s8 - Stat 5102 Lecture Slides Deck 8 Charles J. Geyer...

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Stat 5102 Lecture Slides Deck 8 Charles J. Geyer School of Statistics University of Minnesota 1
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Plug-In and the Bootstrap The worst mistake one can make in statistics is to confuse the sample and the population or to confuse estimators and param- eters. In short, ˆ θ is not θ . But the plug-in principle (slides 78–84, deck 2 and slides 58– 66 and 97, deck 3) seems to say the opposite. Sometimes it is o. k. to just plug in and estimate for an unknown parame- ter. In particular, it is o. k. to plug in a consistent estimator of the asymptotic variance of a parameter in forming asymptotic confidence intervals for that parameter. So it is a terrible mistake to confuse a parameter of interest and an estimator for it, but it may not be a mistake to ignore the difference between a nuisance parameter and an estimator for it. 2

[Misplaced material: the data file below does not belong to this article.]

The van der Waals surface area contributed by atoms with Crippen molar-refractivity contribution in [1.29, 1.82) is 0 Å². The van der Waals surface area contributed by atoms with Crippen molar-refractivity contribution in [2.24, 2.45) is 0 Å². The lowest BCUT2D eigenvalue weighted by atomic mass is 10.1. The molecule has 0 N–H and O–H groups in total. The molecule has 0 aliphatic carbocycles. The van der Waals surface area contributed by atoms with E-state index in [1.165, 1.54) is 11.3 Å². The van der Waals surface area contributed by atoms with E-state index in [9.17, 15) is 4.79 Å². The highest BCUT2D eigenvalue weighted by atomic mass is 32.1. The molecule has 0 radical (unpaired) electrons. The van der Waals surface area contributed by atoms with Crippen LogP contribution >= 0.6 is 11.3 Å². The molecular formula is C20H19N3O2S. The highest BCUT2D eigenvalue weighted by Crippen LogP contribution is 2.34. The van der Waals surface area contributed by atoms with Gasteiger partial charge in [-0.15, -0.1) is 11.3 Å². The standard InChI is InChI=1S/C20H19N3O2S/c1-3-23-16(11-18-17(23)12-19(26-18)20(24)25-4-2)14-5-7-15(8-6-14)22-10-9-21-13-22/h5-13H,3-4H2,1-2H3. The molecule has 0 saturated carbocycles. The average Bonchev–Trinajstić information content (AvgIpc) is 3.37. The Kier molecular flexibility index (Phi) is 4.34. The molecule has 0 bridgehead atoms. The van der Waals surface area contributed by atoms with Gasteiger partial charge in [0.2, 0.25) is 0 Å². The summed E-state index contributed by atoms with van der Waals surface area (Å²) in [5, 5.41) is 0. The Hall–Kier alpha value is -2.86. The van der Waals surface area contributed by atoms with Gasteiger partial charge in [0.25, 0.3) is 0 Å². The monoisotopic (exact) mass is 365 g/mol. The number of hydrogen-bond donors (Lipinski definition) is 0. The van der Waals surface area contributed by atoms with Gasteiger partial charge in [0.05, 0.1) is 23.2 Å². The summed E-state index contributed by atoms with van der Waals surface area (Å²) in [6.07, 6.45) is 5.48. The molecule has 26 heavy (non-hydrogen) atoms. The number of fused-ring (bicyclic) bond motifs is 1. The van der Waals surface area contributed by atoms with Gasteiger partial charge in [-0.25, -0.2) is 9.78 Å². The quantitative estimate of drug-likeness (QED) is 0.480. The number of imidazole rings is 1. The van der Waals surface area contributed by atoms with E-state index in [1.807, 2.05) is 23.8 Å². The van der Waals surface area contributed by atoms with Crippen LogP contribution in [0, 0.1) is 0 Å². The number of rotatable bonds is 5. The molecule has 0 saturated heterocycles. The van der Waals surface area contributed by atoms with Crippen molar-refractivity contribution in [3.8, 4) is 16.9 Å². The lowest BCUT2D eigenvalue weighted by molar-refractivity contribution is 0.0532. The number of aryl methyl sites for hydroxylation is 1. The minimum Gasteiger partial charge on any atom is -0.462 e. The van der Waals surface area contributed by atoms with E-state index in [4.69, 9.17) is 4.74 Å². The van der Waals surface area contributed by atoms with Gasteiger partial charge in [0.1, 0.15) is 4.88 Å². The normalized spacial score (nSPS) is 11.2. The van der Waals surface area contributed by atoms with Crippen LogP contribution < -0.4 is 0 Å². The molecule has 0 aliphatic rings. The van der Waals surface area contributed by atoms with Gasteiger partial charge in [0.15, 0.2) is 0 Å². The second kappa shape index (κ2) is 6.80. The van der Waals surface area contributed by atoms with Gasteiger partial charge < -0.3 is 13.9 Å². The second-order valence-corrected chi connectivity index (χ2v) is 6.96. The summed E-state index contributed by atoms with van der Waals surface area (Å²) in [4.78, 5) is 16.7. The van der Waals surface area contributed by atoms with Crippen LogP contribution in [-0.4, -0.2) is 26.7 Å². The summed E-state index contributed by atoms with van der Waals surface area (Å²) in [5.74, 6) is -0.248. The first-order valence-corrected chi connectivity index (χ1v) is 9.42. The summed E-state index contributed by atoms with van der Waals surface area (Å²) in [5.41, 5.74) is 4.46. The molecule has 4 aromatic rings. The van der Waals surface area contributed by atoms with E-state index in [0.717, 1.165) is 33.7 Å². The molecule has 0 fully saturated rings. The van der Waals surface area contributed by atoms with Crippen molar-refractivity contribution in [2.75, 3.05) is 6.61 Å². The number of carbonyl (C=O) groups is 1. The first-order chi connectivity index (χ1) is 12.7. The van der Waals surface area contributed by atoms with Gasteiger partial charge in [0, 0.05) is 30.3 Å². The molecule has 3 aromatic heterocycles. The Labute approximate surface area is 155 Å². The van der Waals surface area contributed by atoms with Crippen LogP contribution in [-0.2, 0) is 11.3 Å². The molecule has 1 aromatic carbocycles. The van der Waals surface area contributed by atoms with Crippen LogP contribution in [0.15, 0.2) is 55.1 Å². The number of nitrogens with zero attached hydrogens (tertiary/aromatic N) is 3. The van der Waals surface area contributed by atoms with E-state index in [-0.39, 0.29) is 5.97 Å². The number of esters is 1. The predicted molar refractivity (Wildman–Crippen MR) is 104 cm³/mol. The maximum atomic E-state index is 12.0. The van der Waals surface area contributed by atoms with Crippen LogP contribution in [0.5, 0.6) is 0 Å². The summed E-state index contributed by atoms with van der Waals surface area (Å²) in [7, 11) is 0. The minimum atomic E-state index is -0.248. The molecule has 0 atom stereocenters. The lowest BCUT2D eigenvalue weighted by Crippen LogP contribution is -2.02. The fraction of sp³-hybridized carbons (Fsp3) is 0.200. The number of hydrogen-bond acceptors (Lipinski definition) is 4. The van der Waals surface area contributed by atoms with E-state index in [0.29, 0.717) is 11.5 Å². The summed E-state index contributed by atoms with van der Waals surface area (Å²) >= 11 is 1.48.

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Plug-In and the Bootstrap (cont.) The “bootstrap” is a cute name for a vast generalization of the plug-in principle. The name comes from the cliche “pull oneself up by one’s boot- straps” which although it describes a literal impossibility actually means succeed by one’s own efforts. In statistics, the hint of impossibility is part of the flavor. The bootstrap seems problematic, but it (usually) works. 3
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The bootstrap comes in two flavors, parametric and nonpara- metric. We’ll do the latter first. The theory of the nonparametric bootstrap is all above the level of this course, so we give a non-theoretical explanation. The nonparametric bootstrap, considered non-theoretically, is just an analogy. 4
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This note was uploaded on 10/28/2010 for the course STAT 5102 taught by Professor Staff during the Spring '03 term at Minnesota.

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s8 - Stat 5102 Lecture Slides Deck 8 Charles J. Geyer...

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